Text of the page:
Within Orthodox circles, the status of Western converts pops up from time to time on the blogs. Either converts are accused of being "Superorthodox" who somehow attempt to transform themselves into ethnic Russians, or contrarily, of bringing all our baggage along and, in effect, "Protestantizing" Orthodoxy. I have little patience with either accusation. As is usually the case, Fr. Stephen Freeman has the best take on this sort of thing, here.
The following paragraph contains the gist of his argument:
Today, Orthodoxy in America is quickly becoming “native.” Both converts whose roots have always been in the West, as well as the descendants of original diaspora Orthodox becoming “Westernized,” the Orthodox Church in many places in the West today can speak of itself as “Eastern” only as an historical artifact. Its converts have not become “Eastern” in the process of becoming Orthodox - we have not become citizens of a foreign culture. Deeply influenced and immersed in Eastern experience - yes. But I would contend that converts have become to a great extent individual examples of Florovsky’s original proposal. They are now Orthodox Christians who have personally experienced the “western religious tragedy.” As a result of that tragedy they have come to Orthodoxy, but never as a tabula rasa. Every convert who enters the Church brings with them, in some fashion, the inheritance of centuries - problems not of their own creation but inherent to the West and to the modern Western world. To a large extent the problems of the “West” have now become universal problems for the simple reason that Western culture has become the dominant culture of the world. Others have our problems whether they want them or not. As converts within the West or even just Orthodox living in the West the inner encounter between Orthodoxy and Western experience is unavoidable.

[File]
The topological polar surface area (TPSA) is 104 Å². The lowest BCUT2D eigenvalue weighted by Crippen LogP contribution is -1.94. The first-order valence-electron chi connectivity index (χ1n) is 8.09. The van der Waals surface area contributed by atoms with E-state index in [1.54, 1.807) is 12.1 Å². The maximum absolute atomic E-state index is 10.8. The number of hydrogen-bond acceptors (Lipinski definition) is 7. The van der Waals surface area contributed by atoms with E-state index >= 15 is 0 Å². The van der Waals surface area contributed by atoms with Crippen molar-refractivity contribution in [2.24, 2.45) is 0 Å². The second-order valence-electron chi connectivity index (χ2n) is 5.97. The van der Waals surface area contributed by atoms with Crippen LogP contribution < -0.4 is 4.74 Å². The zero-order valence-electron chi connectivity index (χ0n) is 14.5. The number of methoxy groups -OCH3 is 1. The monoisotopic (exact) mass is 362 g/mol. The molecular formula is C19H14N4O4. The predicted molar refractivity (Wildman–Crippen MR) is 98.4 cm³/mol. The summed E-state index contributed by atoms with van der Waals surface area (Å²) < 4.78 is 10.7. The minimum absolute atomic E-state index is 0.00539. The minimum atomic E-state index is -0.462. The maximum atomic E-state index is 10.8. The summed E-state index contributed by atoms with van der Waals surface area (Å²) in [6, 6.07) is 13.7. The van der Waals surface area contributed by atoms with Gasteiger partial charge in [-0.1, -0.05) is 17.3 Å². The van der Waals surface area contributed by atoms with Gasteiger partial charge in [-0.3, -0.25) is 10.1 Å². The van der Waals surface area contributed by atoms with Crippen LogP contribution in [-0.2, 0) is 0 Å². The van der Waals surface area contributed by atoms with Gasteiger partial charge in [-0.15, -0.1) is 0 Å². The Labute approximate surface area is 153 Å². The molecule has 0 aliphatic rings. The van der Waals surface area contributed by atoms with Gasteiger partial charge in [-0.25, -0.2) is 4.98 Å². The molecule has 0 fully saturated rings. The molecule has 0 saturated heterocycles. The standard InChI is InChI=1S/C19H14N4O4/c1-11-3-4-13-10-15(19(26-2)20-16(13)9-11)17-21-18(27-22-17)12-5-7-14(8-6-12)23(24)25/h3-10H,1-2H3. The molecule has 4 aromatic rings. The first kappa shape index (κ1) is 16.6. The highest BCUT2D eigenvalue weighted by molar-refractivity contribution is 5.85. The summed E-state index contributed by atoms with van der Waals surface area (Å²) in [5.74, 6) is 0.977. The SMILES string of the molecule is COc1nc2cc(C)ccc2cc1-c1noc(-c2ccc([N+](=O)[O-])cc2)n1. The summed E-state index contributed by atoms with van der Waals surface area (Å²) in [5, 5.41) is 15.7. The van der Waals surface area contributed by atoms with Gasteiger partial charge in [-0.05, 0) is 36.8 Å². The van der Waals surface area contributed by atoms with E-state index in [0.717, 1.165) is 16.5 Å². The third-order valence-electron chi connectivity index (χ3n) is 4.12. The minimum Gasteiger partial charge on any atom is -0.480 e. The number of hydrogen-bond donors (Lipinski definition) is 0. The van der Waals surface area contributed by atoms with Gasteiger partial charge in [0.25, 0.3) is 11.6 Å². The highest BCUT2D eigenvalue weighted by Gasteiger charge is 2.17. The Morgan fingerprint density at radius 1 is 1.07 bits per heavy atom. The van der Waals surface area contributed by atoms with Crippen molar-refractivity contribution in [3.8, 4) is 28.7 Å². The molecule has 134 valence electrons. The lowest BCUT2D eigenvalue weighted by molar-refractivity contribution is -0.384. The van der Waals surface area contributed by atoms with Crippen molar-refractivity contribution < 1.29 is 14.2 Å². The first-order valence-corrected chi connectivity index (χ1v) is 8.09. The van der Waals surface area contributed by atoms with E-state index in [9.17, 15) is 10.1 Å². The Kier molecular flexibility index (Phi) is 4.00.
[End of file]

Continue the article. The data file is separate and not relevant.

The comments are instructive as well.